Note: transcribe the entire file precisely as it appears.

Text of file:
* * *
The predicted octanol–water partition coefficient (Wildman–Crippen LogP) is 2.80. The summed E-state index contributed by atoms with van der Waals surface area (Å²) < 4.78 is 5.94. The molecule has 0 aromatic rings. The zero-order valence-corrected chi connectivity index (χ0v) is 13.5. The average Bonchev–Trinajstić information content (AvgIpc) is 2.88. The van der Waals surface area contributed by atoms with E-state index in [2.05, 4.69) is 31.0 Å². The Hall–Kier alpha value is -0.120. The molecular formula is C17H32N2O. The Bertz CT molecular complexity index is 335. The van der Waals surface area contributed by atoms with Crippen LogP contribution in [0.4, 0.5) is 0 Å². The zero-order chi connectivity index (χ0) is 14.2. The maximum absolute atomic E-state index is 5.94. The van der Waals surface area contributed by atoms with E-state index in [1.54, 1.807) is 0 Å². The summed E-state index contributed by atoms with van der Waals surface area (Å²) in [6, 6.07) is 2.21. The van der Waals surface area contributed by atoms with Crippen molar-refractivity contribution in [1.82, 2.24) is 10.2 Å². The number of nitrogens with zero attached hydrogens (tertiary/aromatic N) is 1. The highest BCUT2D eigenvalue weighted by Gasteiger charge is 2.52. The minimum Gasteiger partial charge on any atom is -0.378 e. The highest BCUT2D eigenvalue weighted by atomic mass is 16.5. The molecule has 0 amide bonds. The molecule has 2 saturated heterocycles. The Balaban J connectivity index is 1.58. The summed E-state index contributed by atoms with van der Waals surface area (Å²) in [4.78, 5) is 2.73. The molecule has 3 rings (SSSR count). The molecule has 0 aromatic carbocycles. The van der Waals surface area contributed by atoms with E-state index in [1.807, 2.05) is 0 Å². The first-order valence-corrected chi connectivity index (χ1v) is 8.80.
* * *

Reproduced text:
The predicted octanol–water partition coefficient (Wildman–Crippen LogP) is 2.80. The summed E-state index contributed by atoms with van der Waals surface area (Å²) < 4.78 is 5.94. The molecule has 0 aromatic rings. The zero-order valence-corrected chi connectivity index (χ0v) is 13.5. The average Bonchev–Trinajstić information content (AvgIpc) is 2.88. The van der Waals surface area contributed by atoms with E-state index in [2.05, 4.69) is 31.0 Å². The Hall–Kier alpha value is -0.120. The molecular formula is C17H32N2O. The Bertz CT molecular complexity index is 335. The van der Waals surface area contributed by atoms with Crippen LogP contribution in [0.4, 0.5) is 0 Å². The zero-order chi connectivity index (χ0) is 14.2. The maximum absolute atomic E-state index is 5.94. The van der Waals surface area contributed by atoms with E-state index in [1.54, 1.807) is 0 Å². The summed E-state index contributed by atoms with van der Waals surface area (Å²) in [6, 6.07) is 2.21. The van der Waals surface area contributed by atoms with Crippen molar-refractivity contribution in [1.82, 2.24) is 10.2 Å². The number of nitrogens with zero attached hydrogens (tertiary/aromatic N) is 1. The highest BCUT2D eigenvalue weighted by Gasteiger charge is 2.52. The minimum Gasteiger partial charge on any atom is -0.378 e. The highest BCUT2D eigenvalue weighted by atomic mass is 16.5. The molecule has 0 amide bonds. The molecule has 2 saturated heterocycles. The Balaban J connectivity index is 1.58. The summed E-state index contributed by atoms with van der Waals surface area (Å²) in [4.78, 5) is 2.73. The molecule has 3 rings (SSSR count). The molecule has 0 aromatic carbocycles. The van der Waals surface area contributed by atoms with E-state index in [1.807, 2.05) is 0 Å². The first-order valence-corrected chi connectivity index (χ1v) is 8.80.